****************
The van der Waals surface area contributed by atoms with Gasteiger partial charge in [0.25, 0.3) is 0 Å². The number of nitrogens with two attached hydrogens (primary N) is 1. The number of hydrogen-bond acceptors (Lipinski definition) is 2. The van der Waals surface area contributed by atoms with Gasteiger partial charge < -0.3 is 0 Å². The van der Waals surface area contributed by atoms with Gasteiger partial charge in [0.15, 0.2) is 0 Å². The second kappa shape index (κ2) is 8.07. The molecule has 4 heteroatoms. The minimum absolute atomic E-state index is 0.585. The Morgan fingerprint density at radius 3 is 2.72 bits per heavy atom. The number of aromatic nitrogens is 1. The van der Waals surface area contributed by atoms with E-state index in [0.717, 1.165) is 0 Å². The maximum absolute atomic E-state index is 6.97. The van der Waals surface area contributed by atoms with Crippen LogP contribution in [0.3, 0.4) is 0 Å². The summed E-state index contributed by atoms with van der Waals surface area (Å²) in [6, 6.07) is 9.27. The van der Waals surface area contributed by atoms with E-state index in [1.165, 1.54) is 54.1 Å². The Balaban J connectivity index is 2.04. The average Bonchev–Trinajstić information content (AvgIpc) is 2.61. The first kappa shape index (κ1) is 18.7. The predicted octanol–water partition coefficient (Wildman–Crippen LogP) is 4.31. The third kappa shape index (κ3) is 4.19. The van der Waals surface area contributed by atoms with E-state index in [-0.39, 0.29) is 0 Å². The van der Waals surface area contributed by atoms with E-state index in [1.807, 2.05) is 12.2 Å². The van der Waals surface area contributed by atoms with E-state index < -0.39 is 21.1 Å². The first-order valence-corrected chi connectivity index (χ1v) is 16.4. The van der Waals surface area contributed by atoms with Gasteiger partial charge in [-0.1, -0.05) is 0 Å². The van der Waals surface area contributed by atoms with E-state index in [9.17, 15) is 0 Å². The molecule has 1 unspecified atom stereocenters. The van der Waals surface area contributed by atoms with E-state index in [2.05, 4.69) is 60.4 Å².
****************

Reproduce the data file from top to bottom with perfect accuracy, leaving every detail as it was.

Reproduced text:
The van der Waals surface area contributed by atoms with Gasteiger partial charge in [0.25, 0.3) is 0 Å². The number of nitrogens with two attached hydrogens (primary N) is 1. The number of hydrogen-bond acceptors (Lipinski definition) is 2. The van der Waals surface area contributed by atoms with Gasteiger partial charge < -0.3 is 0 Å². The van der Waals surface area contributed by atoms with Gasteiger partial charge in [0.15, 0.2) is 0 Å². The second kappa shape index (κ2) is 8.07. The molecule has 4 heteroatoms. The minimum absolute atomic E-state index is 0.585. The Morgan fingerprint density at radius 3 is 2.72 bits per heavy atom. The number of aromatic nitrogens is 1. The van der Waals surface area contributed by atoms with E-state index in [0.717, 1.165) is 0 Å². The maximum absolute atomic E-state index is 6.97. The van der Waals surface area contributed by atoms with Crippen LogP contribution in [0.3, 0.4) is 0 Å². The summed E-state index contributed by atoms with van der Waals surface area (Å²) in [6, 6.07) is 9.27. The van der Waals surface area contributed by atoms with E-state index in [1.165, 1.54) is 54.1 Å². The Balaban J connectivity index is 2.04. The average Bonchev–Trinajstić information content (AvgIpc) is 2.61. The first kappa shape index (κ1) is 18.7. The predicted octanol–water partition coefficient (Wildman–Crippen LogP) is 4.31. The third kappa shape index (κ3) is 4.19. The van der Waals surface area contributed by atoms with E-state index in [-0.39, 0.29) is 0 Å². The van der Waals surface area contributed by atoms with E-state index in [1.807, 2.05) is 12.2 Å². The van der Waals surface area contributed by atoms with E-state index < -0.39 is 21.1 Å². The first-order valence-corrected chi connectivity index (χ1v) is 16.4. The van der Waals surface area contributed by atoms with Gasteiger partial charge in [-0.1, -0.05) is 0 Å². The van der Waals surface area contributed by atoms with E-state index in [9.17, 15) is 0 Å². The molecule has 1 unspecified atom stereocenters. The van der Waals surface area contributed by atoms with E-state index in [2.05, 4.69) is 60.4 Å².